The lenses can be narrow or wide, though too square or circular a lens (where the height and width are close to the same) may look a little clunky for your narrow face. A thicker frame can add definition to your face — just be careful not to get anything so heavy that it overpowers your actual features.
Glasses for Heart-Shaped Faces
Narrow cheekbones and a small chin look very pretty in photos, but they’re sort of a pain to fit glasses for. You can take a lot of the emphasis off a pointed chin by wearing lenses that are wider at the top than the bottom. A butterfly taper to the sides can help as well by bringing the attention in toward the center of your face.
Stay away from anything too blocky or squared-off — it won’t work with the curves in your face’s shape. Ultra-narrow frames may look a little wimpy on a heart-shaped face, so don’t be shy about a thicker wire or plastic.
Choosing the Color of Your Glasses
Unless you have the money for multiple frames, you’re going to be stuck with the color of your glasses for a long time. Choose it carefully! Suit-and-tie men are limited by their formal dress code to the most traditional and neutral options: base metallic colors (gold and silver tones) or fine black are acceptable, but anything thick, plastic-looking, or brightly-colored is going to clash with business dress.
More casually-dressed men have the option of adding colors, either as the solid base of the frames or as detailing. Thinner frames may be best for men looking to add color — a thick, brightly-colored frame is moving into the realm of novelty or costume gear.
If you’ve looked closely at the packaging (or sometimes the frame itself), eyeglass frames are sized with three numbers.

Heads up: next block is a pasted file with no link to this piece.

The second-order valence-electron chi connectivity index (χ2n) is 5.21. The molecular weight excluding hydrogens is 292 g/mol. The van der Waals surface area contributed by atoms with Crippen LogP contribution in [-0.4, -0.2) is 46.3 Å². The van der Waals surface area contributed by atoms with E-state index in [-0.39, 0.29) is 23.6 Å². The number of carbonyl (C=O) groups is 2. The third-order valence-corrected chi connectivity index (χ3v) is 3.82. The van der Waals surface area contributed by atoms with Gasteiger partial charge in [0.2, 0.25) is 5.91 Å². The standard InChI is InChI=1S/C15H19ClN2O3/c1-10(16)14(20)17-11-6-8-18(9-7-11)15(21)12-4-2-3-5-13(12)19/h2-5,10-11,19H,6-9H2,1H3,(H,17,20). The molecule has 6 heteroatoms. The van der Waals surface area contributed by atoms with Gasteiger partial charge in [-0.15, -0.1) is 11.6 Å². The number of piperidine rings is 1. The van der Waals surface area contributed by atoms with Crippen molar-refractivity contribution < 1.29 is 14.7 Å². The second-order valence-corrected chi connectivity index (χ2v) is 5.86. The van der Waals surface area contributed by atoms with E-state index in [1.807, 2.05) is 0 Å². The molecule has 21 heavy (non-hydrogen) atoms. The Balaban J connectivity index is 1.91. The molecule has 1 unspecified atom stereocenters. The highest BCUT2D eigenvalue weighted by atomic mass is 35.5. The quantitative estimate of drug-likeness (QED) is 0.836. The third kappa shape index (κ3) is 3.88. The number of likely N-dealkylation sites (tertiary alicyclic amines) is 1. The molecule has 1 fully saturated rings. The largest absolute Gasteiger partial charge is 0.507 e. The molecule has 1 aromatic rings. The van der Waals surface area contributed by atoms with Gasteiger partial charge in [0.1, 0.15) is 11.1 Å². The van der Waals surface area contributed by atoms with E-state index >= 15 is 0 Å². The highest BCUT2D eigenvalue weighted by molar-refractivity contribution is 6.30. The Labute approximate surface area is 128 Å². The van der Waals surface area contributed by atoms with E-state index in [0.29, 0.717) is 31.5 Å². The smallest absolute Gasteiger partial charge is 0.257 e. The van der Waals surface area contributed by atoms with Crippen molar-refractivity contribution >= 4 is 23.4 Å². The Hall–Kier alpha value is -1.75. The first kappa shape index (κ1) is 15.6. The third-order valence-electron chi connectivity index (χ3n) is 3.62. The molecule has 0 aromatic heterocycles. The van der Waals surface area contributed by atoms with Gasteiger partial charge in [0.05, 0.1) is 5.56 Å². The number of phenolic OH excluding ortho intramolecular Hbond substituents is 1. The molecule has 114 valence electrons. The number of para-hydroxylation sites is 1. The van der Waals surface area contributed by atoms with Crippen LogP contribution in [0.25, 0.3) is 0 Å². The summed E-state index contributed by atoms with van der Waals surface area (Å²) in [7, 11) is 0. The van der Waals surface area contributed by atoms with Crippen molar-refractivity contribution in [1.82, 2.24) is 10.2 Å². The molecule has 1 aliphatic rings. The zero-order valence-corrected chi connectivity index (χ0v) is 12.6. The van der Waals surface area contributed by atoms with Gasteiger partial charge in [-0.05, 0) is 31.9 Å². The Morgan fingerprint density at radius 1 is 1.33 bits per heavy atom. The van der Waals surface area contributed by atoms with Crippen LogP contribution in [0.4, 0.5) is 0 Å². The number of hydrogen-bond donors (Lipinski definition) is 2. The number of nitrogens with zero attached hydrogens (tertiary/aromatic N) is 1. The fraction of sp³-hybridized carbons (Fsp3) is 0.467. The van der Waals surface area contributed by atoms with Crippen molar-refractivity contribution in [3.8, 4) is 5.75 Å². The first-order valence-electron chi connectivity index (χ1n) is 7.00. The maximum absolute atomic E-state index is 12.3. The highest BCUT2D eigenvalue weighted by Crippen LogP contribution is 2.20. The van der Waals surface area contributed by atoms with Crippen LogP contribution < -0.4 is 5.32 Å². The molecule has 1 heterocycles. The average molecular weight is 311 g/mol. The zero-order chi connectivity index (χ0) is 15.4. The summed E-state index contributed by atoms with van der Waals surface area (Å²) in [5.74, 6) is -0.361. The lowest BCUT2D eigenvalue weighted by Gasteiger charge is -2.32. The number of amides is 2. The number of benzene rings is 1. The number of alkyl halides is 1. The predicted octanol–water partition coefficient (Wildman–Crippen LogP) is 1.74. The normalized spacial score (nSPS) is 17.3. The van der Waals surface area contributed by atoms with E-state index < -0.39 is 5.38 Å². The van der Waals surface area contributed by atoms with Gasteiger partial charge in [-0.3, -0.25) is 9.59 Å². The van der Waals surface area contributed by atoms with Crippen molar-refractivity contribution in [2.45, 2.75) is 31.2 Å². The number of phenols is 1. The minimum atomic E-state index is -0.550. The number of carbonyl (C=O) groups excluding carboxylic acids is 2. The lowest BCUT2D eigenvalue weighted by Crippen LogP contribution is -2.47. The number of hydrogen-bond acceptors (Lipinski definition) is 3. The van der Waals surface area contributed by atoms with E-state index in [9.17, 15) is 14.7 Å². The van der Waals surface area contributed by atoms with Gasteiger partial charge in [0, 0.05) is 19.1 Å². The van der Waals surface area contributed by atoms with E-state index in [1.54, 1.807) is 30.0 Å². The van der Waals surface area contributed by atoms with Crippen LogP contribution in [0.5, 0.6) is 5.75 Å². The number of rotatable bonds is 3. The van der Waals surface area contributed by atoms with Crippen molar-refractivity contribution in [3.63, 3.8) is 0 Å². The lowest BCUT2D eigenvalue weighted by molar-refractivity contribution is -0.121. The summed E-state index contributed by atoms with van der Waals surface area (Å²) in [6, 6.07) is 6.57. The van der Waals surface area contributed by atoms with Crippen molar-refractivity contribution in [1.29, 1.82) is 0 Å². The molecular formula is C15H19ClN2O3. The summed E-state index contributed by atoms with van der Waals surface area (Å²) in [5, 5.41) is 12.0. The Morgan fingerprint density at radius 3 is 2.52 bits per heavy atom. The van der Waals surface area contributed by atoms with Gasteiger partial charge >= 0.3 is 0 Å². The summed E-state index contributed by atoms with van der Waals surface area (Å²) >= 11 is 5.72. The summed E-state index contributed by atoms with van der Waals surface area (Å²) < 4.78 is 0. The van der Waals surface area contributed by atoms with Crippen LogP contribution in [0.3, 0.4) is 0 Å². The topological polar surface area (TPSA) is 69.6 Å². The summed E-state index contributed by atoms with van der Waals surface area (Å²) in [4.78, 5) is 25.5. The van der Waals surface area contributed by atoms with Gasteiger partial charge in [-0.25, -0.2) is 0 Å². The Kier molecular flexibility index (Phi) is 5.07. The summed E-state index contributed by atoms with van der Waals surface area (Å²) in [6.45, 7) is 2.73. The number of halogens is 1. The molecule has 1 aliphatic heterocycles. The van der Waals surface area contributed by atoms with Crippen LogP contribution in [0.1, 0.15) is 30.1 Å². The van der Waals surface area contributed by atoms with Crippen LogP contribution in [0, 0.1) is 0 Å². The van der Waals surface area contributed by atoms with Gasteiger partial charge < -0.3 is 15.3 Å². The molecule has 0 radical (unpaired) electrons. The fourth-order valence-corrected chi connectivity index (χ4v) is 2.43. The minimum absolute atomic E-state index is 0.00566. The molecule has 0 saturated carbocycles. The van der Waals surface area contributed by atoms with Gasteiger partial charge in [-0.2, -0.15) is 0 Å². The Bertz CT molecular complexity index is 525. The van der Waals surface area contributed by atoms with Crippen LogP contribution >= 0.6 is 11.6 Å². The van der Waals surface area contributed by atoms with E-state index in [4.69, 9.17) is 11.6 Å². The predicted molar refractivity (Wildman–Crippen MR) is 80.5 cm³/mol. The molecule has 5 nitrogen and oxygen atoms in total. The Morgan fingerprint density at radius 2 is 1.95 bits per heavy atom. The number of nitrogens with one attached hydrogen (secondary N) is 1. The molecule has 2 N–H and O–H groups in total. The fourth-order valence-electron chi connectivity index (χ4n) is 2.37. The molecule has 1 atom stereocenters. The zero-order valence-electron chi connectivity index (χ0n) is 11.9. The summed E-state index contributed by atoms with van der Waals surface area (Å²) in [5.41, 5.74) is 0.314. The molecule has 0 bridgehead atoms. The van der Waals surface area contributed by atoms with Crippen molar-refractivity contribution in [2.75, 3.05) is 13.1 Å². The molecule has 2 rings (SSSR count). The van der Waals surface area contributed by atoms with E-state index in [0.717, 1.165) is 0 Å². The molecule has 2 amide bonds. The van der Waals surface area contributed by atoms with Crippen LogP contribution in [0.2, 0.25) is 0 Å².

In order, they represent the size of the lens, the size of the bridge across the nose, and finally the length of the temples (the hooks that go over your ears). Unfortunately, these measurements can’t take the thickness or shape of the wires into account, so one set of frames may feel much more comfortable than another with identical measurements.
Lighter, thinner frames will generally sit more comfortably and allow a closer fit. Large, heavy frames may need to be sized looser than you are accustomed to.
There are dozens of different chemicals and alloys used to make eyeglass frames. Plastics and nylon-based composites are usually used for brightly-colored glasses, though painted metals are also available. Zylonite (sometimes called “zyl”) is lightweight, affordable, and available in just about any color you can think of. Higher-end sports glasses can be equally colorful, but are made from more flexible nylon materials.
Titanium and titanium alloys are popular metals for their light weight and flexibility. Be cautious of cheaper blended metals if you have sensitive skin — most alloys used for eyeglass frames include nickel, which some people have a contact allergy. Aluminum frames are cheap, but not very durable.
Some men just look better in glasses. If you think you’re one of them but you don’t happen to need eyeglasses, there are “vanity frames” or “costume glasses” available that have plain window glass inside the frames. They have no effect on your vision, other than the occasional reflective flare or fogging issues.
If glasses really seem to make a noticeable difference for the better, you should certainly be open to the idea of non-prescription glasses — it’s no different from any other bit of jewelry or accenting that you might add to suit your personal taste — but be prepared to pay a reasonably steep price.
Frames are usually priced with the expectation that most customers have insurance covering part of their costs. As a man with healthy vision, you’ll be footing the whole bill.